Dawson, David (2010) Paul Morphy: The Pride and Sorrow of Chess, here (for the Morphy watched Stanley anecdote).
Batgirl's extensive research and blogging about Morphy can be accessed here.  

History Index
Chess in Art Index

Friday, March 29, 2013

The Great Chessboxing Swindle: taking a dive

There's been chessboxing and we missed it? Damn. Must have been something else going on to distract us.

Fortunately not everybody overlooked the chessboxing

although poor old Ray seems to have been overlooked himself, since watching the live commentary on Saturday I was disappointed to see that the seat Ray should have occupied was taken instead by Robert Fontaine. No offence to M. Fontaine, but I was so looking forward to seeing how many mentions of his friends, his time as Viktor Korchnoi's second and indeed chessboxing Ray would be able to crowbar into his slot while commenting on Carlsen-Radjabov.

Ray has not been forthcoming about his failure to appear, so that will have to remain a mystery for now. But talking of changes in line-ups, there's quite a gap between the one that was promised on the Scala website

and the one that actually appeared on the night.

Of course the same thing can happen at the opera, but still - having only one of your four advertised names appear (or two if you count the Costello v Woolgar "exhibition match") might be counted pretty poor if anybody cared enough to count.

It's a statement of the bleedin' obvious that any show which involves the promoter taking on his mate is not a very serious one. However, rather less interesting than the question of which brawlers turned up on the night is the question of which journalistic innocents (or cynic) would turn up beforehand and recycle whatever tosh Tim Woolgar happened to tell them.

This time round it was Wired, who we last met in this blog only a fortnight ago recycling the half-a-billion-chess-players nonsense while chatting to Ray, Fred Friedel and the bloke from the Gospel According To St Matthew. The gospel according to is that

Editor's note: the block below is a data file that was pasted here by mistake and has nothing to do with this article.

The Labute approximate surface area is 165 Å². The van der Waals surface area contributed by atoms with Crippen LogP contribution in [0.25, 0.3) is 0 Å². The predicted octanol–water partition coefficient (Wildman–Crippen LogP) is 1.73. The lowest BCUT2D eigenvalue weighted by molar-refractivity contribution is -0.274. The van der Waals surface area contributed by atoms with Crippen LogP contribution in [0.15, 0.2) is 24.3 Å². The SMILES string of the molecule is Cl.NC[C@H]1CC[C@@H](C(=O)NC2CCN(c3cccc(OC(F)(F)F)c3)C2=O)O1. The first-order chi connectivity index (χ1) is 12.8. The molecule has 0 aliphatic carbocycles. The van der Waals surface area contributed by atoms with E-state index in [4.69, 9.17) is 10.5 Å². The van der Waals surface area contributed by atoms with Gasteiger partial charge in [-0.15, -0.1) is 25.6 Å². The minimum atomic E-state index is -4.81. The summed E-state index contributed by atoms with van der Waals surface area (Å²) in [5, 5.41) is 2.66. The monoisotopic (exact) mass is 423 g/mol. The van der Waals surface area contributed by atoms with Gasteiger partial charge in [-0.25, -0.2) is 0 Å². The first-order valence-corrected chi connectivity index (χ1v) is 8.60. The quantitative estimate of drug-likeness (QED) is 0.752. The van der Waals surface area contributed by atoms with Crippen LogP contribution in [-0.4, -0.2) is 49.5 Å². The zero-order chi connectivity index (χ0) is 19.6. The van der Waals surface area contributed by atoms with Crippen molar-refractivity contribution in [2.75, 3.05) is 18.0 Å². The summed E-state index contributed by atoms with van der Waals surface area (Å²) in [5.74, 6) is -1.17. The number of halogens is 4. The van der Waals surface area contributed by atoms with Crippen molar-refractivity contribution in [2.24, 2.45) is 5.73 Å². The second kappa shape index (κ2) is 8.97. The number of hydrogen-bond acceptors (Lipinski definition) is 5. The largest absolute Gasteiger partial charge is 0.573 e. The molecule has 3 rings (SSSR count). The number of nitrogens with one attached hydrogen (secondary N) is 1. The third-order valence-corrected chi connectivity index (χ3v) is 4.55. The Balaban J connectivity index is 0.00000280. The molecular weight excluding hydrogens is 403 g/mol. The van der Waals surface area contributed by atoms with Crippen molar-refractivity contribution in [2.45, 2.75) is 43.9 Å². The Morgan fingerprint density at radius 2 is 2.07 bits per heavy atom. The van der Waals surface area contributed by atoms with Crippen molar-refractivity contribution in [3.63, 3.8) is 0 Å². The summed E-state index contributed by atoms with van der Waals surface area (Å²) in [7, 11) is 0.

Chess Boxing Demands a Rare Breed of Human: The ‘Nerdlete’
which neologism, one suspects, is not long for this world. Nevertheless it certainly is a rare breed of human that actually takes part, which is why it seems to be almost the same names every time Tim "The Spiv" Woolgar puts on a show. (Even if not the actual advertised names.) So rare they're positively endangered.

Perhaps I should say Tim "The Founder" Woolgar, as the piece, written by one Jakob Schiller, introduces him:
Tim Woolgar, the founder of London Chessboxing and the president of the World Chessboxing Association
though as we know, but Mr Schiller does not say, Tim Woolgar was appointed to that post by none other than Tim Woolgar.

Still, despite these nerdletes being a rare breed of human, the few - the very few - of them come from many walks of life.
[Woolgar] says there's also a carpenter, a nuclear submarine commander and plenty of people who are trained as boxers and mixed martial arts fighters.
Hang on, scroll back a moment. What did you say?
A nuclear submarine commander.
A nuclear submarine commander. I'll put that one down as "surely even they wouldn't make that up", though if it turns out to be somebody who, like me, once saw a submarine while on holiday in Scotland, who would really be surprised?

You know, you'd think a journalist, confronted with an intriguing claim like that, might respond "that's interesting, who are they, can I meet them?". I've enquired with Mr Steinberg to see if he asked. I am not hopeful of receiving a response.

So until we have a name and a few convincing details, then as always with chessboxing, it pays to be sceptical. You shouldn't always believe what everybody tells you.

[Chessboxing index]
[Ray Keene index]

Wednesday, March 27, 2013

Zwischenzugs & Rock & Roll

And now, it's time for the first in a new series.

No, not that. Lyrics. Lyrics, lyrics, lyrics. Won't this be fun?

Let's start with what is almost certainly not a tribute to this blog, considering it was written in 1984. Though that year does have prophetic connotations.

A son of a swastika of '45 parading a peroxide standard.

Graffiti disciples conjure testaments of hatred.
Aerosol wands whisper where the searchlights trim the barbed wire hedges.
This is Brixton chess!

I couldn't agree more.

Lyrics © EMI Music Publishing

Tuesday, March 26, 2013

Double Bubble

I was out last night: a getting-on-for three hour round trip to Golden Lane to play out a 90-minute draw in the London League. Such are the thrills and spills of life when you defend against king's pawn openings with the Berlin Defence.

And what do you know? No sooner is my back turned than we find half the field in the Candidates' tournament signing up for the CPRE. Well, if nothing else at least we know now which of them are S&BCB readers.

What to ask for next, though? Is an IFE out of the question?

Rook and pawn Index

Monday, March 25, 2013

The Campaign for the Preservation of Rook Endings

Grischuk - Radjabov, London Candidates' Tournament (5) 2013
50 ... Rxc5, 51 Rxb4 d4 and that's your lot

One move. One poxy move. That's all we've had so far and it's a total bloody disgrace.

Or is it?